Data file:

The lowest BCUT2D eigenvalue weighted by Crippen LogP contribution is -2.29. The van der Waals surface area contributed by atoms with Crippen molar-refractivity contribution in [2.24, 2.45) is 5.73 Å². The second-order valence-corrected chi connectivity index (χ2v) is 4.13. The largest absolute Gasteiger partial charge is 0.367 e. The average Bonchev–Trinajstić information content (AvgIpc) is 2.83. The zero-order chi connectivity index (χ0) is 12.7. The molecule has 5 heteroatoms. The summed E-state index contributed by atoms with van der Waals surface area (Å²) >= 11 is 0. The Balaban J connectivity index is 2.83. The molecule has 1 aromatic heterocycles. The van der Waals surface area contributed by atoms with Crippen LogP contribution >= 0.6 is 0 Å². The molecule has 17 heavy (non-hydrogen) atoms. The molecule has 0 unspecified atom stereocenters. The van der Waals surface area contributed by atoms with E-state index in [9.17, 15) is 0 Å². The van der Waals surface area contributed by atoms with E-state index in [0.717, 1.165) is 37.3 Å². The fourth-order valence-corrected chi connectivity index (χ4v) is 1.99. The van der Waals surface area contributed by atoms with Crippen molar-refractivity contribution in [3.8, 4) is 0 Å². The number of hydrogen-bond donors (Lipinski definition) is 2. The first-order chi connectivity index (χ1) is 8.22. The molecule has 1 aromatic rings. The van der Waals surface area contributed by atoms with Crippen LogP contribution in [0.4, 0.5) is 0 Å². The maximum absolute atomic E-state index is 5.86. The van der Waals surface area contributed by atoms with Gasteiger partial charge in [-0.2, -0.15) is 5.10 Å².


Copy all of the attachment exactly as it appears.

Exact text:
The lowest BCUT2D eigenvalue weighted by Crippen LogP contribution is -2.29. The van der Waals surface area contributed by atoms with Crippen molar-refractivity contribution in [2.24, 2.45) is 5.73 Å². The second-order valence-corrected chi connectivity index (χ2v) is 4.13. The largest absolute Gasteiger partial charge is 0.367 e. The average Bonchev–Trinajstić information content (AvgIpc) is 2.83. The zero-order chi connectivity index (χ0) is 12.7. The molecule has 5 heteroatoms. The summed E-state index contributed by atoms with van der Waals surface area (Å²) >= 11 is 0. The Balaban J connectivity index is 2.83. The molecule has 1 aromatic heterocycles. The van der Waals surface area contributed by atoms with Crippen LogP contribution >= 0.6 is 0 Å². The molecule has 17 heavy (non-hydrogen) atoms. The molecule has 0 unspecified atom stereocenters. The van der Waals surface area contributed by atoms with E-state index in [9.17, 15) is 0 Å². The van der Waals surface area contributed by atoms with E-state index in [0.717, 1.165) is 37.3 Å². The fourth-order valence-corrected chi connectivity index (χ4v) is 1.99. The van der Waals surface area contributed by atoms with Crippen molar-refractivity contribution in [3.8, 4) is 0 Å². The number of hydrogen-bond donors (Lipinski definition) is 2. The first-order chi connectivity index (χ1) is 8.22. The molecule has 1 aromatic rings. The van der Waals surface area contributed by atoms with Crippen LogP contribution in [0.4, 0.5) is 0 Å². The maximum absolute atomic E-state index is 5.86. The van der Waals surface area contributed by atoms with Gasteiger partial charge in [-0.2, -0.15) is 5.10 Å².